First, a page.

Plastics Industry under pressure as Europe prepares roadmap towards sustainability

The European Commission’s Strategy on Plastics has attracted a lot of attention over the last couple of months.

Expected to be released in December, it will put forward the Commission’s vision for improving the sustainability of the plastics industry in Europe, as a key element of its Circular Economy Strategy.

The Plastics strategy will look at measures to reduce the industry’s environmental footprint, by boosting plastic recycling levels and limiting plastic leakage.

It will put forward a combination of policy tools that could be drawn on – including awareness-rising, existing products policies, funding or regulatory action.

Based on the comments from high-level Commission officials and a recent leak of a draft outline of the Strategy, if regulatory action is deemed appropriate, the Commission might opt for developing a broader framework under a “single legislative instrument”.


Main aspects of the strategy

Facilitating recycling and promoting the uptake of secondary plastics

A pivotal part of the Strategy is expected to focus on the promotion of plastics recycling. The measures proposed include standardising the requirements for placing packaging on the market to favour recycling and modulation of fees in the Extended Producer Responsibility schemes.

To support the development of innovative sorting and recycling technologies, funding is likely to be given through special calls for proposals under the Horizon 2020 framework.

In response to repeated complaints from the plastics industry and other stakeholders about the low uptake of secondary plastics, the Commission is also planning to establish minimum quality standards for these plastics, alongside economic incentives in certain plastics applications.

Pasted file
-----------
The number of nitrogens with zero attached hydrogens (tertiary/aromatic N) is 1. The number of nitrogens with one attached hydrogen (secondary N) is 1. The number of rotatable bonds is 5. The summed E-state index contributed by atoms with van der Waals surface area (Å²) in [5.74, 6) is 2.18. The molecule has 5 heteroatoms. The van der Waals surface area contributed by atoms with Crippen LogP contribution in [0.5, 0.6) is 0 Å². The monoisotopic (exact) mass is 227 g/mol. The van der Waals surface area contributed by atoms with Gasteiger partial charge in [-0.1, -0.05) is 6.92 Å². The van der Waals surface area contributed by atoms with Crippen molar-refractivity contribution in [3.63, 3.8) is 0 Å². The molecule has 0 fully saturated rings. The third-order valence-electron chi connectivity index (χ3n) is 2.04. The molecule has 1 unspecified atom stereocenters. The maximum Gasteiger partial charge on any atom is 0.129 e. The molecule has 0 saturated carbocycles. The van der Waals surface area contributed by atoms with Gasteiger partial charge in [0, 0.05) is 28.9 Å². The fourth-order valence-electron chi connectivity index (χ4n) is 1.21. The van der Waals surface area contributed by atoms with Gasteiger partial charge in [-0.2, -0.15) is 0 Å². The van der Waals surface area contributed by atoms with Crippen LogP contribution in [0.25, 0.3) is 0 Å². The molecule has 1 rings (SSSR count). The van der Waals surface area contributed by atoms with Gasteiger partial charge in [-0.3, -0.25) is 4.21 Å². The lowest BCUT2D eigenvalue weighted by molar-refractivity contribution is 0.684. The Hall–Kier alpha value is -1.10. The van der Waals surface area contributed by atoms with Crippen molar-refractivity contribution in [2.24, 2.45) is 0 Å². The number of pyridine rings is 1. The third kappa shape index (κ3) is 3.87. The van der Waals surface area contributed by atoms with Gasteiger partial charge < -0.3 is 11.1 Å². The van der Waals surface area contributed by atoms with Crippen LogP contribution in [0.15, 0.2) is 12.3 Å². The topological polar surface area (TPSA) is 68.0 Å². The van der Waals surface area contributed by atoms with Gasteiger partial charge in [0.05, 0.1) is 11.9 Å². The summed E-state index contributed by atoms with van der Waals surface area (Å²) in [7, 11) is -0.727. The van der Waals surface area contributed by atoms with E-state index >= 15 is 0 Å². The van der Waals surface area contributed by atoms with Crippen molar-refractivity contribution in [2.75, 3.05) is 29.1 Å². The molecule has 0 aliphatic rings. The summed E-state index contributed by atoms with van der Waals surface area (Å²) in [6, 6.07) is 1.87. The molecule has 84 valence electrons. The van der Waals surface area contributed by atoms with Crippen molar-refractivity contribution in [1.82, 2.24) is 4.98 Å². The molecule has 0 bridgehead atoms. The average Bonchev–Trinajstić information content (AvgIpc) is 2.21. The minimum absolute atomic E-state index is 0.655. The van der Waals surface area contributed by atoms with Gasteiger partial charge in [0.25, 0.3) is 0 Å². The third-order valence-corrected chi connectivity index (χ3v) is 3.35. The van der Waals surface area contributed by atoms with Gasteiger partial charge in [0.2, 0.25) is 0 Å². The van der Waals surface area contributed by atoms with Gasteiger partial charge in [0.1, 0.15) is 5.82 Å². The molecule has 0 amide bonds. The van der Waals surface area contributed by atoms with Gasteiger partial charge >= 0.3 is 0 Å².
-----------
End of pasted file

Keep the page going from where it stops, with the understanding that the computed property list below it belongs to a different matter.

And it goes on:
Restricting the use of microplastics and single-use plastics

Microbeads are tiny plastic pellets added to cosmetic products such as toothpastes, face and body scrubs, which are difficult to be captured by water treatment systems and, thus, easily make it into the seas.

Along with microplastics, or extremely small pieces of plastic debris, they have been singled out as the most important source of marine litter by academics and campaigners.

As a response, the Commission is considering regulatory options to significantly restrict the use of microbeads- and plastics, including an EU-wide restriction on the intentional addition of microplastics in cosmetics and detergents, as well as requirements for unintentional microplastics release.

The Plastics strategy will look at measures to reduce the industry’s environmental footprint

In an attempt to tackle littering of plastics waste in the environment, the Strategy is expected to suggest the possible development of EU legislation to restrict the use of single-use plastics such as packaging, bottles and cups.


Breaking stereotypes about biodegradable plastics

The Commission will also suggest that a framework should be put in place for biodegradable and compostable plastics to deal with “false claims” and avoid confusing consumers when sorting plastics. This could include harmonised rules for marking of these plastics.


Industry under pressure

The European Commission has kept its door open for suggestions from the plastics industry on how to move towards a more ‘circular’ and resource efficient use of plastics.

The industry has so far failed to respond with any tangible commitments however. Comments made by Commission Vice President Frans Timmermans at a recent stakeholder meeting hinted at some frustration at this and made it clear that industry needs to work together with the Commission. The Commission spokesperson has also said it expects industry to take commitments beyond the proposals that are to be put forward in the Strategy.

On the other side, NGOs have also accused the Commission of giving too much of an ear to industry concerns in designing the Strategy.

The official publication of the Plastics Strategy is expected at the beginning of December. While it will formalize the vision of the current Commission on the policy options to be pursued, any hard legislative changes flowing from the Strategy are only likely to be pursued by the new Commission leadership that will take the reins after the 2019 European elections.